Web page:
The Instigator
dayofquestion
Pro (for)
Losing
14 Points
The Contender
Brock_Meyer
Con (against)
Winning
20 Points

Should Guantanamo Bay stay open?

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Voting Style: Open Point System: 7 Point
Started: 6/8/2009 Category: Education
Updated: 8 years ago Status: Voting Period
Viewed: 4,659 times Debate No: 8563
Debate Rounds (3)
Comments (2)
Votes (5)

 

dayofquestion

Pro

There are several reasons that we should keep this "jail" open. They are the follows:

1. It will cost us a bundle, 80 million dollars, source: http://hubpages.com... par. 15, to shut down this prison.
2. Why close down a great working facility when all we are going to do is move the prisoners to another prison that will do the exact same thing?
3. Follow or copy and paste this link: http://www.realclearpolitics.com...

Guantanamo Bay, or Gitmo, should stay open.
Brock_Meyer

Con

The resolution is that the detention center at Guantanamo Bay ought to stay open. My position is that this is not true; my opponent's position is that this is true. I shall follow my rebuttal with my contentions and reasoning for why the detention center must be closed immediately.

My opponent gave the following reasons to support his position: (1) that closing the facility is expensive, and (2) that Guantanamo Bay serves the same function as other prisons and it is redundant to move them. The point numbered "3." is unworthy of rebuttal because: (a) Newt Gingrich is neither a policymaker nor a politically relevant figure, and (b) his comments have no relevance to the issue of closing Guantanamo Bay and moving the prisoners to other maximum-security facilities. Therefore, I shall address (1) and (2) in turn.

Contention (1) is hardly worth consideration. It is interesting how now that a federal government capable of spending $152 billion on an "economic stimulus", $296 billion on a "troubled assets relief program", and $15.4 billion on keeping a General Motors Corporation afloat, suddenly can't manage a meager 80 million to shut down a prison that violates human rights (more on that point later). It is either disingenuous or hypocritical to say that the government cannot spare those funds, given the enormous sums of money spent in a scheme to restart the economy that may or may not work.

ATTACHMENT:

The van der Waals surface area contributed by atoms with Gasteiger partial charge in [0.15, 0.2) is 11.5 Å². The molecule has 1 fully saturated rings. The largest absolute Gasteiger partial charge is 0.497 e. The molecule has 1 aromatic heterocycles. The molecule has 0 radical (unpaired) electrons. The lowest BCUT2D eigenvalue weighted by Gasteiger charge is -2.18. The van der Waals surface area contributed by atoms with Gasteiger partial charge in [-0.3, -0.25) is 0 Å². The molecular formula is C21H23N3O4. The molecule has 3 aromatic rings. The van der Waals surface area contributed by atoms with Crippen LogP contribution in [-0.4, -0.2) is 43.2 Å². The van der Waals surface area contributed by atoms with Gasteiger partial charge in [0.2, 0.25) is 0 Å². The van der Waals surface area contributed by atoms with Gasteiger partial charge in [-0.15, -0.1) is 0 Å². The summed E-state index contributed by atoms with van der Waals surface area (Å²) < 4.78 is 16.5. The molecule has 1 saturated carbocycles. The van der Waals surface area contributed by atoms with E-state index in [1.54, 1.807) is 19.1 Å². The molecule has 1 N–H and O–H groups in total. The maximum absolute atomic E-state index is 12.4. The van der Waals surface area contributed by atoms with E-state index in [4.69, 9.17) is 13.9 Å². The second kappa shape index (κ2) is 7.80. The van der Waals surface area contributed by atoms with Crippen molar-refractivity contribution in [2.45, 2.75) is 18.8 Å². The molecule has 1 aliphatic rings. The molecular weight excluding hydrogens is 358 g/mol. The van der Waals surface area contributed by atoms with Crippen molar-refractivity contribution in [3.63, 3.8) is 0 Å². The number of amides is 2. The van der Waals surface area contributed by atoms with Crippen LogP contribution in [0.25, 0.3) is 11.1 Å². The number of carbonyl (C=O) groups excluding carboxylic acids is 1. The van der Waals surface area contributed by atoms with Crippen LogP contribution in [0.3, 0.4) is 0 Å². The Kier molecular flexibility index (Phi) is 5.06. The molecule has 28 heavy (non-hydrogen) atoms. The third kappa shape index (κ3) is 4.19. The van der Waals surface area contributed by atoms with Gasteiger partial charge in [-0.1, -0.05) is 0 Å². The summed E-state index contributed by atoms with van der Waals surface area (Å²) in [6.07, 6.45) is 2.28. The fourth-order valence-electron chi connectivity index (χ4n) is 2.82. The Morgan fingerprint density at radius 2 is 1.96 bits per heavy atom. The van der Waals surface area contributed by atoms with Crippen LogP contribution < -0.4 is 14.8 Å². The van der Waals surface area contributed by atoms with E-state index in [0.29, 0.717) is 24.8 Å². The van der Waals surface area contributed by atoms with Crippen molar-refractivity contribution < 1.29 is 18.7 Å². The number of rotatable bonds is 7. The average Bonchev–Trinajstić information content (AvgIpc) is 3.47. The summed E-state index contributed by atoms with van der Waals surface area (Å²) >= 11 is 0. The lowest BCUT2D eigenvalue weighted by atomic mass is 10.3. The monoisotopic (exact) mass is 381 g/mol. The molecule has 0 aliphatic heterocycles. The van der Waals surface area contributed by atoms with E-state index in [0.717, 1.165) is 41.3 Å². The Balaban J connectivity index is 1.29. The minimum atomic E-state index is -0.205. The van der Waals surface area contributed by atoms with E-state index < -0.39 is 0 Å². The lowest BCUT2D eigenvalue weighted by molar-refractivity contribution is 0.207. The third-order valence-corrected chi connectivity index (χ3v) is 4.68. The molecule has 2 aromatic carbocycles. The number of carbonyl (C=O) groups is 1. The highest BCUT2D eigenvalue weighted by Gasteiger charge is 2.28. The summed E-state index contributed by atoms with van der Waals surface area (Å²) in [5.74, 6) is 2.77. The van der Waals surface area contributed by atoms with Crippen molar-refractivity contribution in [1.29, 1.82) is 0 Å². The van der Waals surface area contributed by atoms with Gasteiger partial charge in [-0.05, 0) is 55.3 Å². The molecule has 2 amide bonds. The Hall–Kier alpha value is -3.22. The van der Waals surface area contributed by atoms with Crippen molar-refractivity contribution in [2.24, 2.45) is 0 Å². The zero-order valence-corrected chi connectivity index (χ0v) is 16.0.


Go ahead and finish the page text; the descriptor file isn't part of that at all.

Contention (2) is wrong because there is a clear difference in the functionalities of the Guantanamo Bay detention center and a similar maximum-security facility in the United States. This is because there is a stark difference in the kind of prisoners detained at these kinds of facilities. The differences are as follows: (1) Guantanamo Bay prisoners are held without trial or charges whereas prisoners in the United States are not; (2) "enhanced interrogation techniques (i.e. torture) are practiced on Guantanamo Bay prisoners and not on prisoners in the United States; and (3) Guantanamo Bay prisoners are held for the purpose of intelligence-gathering whereas prisoners in the United States are not(2).

Because of these differences, the prisoners at Guantanamo Bay are not going to be moved to a prison that "does the exact same thing". However, the differences in these kinds of prisoners do not justify the use of different facilities. If Americans desire to see American values of justice upheld, they would want to see Guantanamo Bay prisoners tried and, if found guilty, detained in a prison for their crimes. "Detainment in a prison" for a terrorist, who is not more likely to escape than any other convict, can take place in a maximum-security prison just as effectively as detainment in a special facility like the one at Guantanamo Bay.

My reasons for believing the detainment facilities at Guantanamo Bay are as follows.

First, far too many detainees at Guantanamo Bay are falsely imprisoned. According to Thomas Wilner(1), "We now know, however, that many Guantanamo detainees never fought against anyone; they were simply turned over by Northern Alliance and Pakistani warlords for bounties of up to $25,000. For almost seven years, they have been held without a fair hearing or opportunity to demonstrate those facts. The Supreme Court ruled last June in Boumediene v. Bush that these men have the constitutional right to prompt hearings to determine if there is adequate reason for detaining them. Since that decision, lower courts have reviewed the cases of 23 detainees and have found no credible basis for detaining 22 of them."

Secondly, many Guantanamo Bay detainees were captured, contrary to popular knowledge, outside of conflict zones. According to the United Nations(2), "Many of the detainees held at Guant´┐Żnamo Bay were captured in places where there was – at the time of their arrest – no armed conflict involving the United States. The case of the six men of Algerian origin detained in Bosnia and Herzegovina in October 2001 is a well-known and well-documented example, but also numerous other detainees have been arrested under similar circumstances where international humanitarian law did not apply. The legal provision allowing the United States to hold belligerents without charges or access to counsel for the duration of hostilities can therefore not be invoked to justify their detention."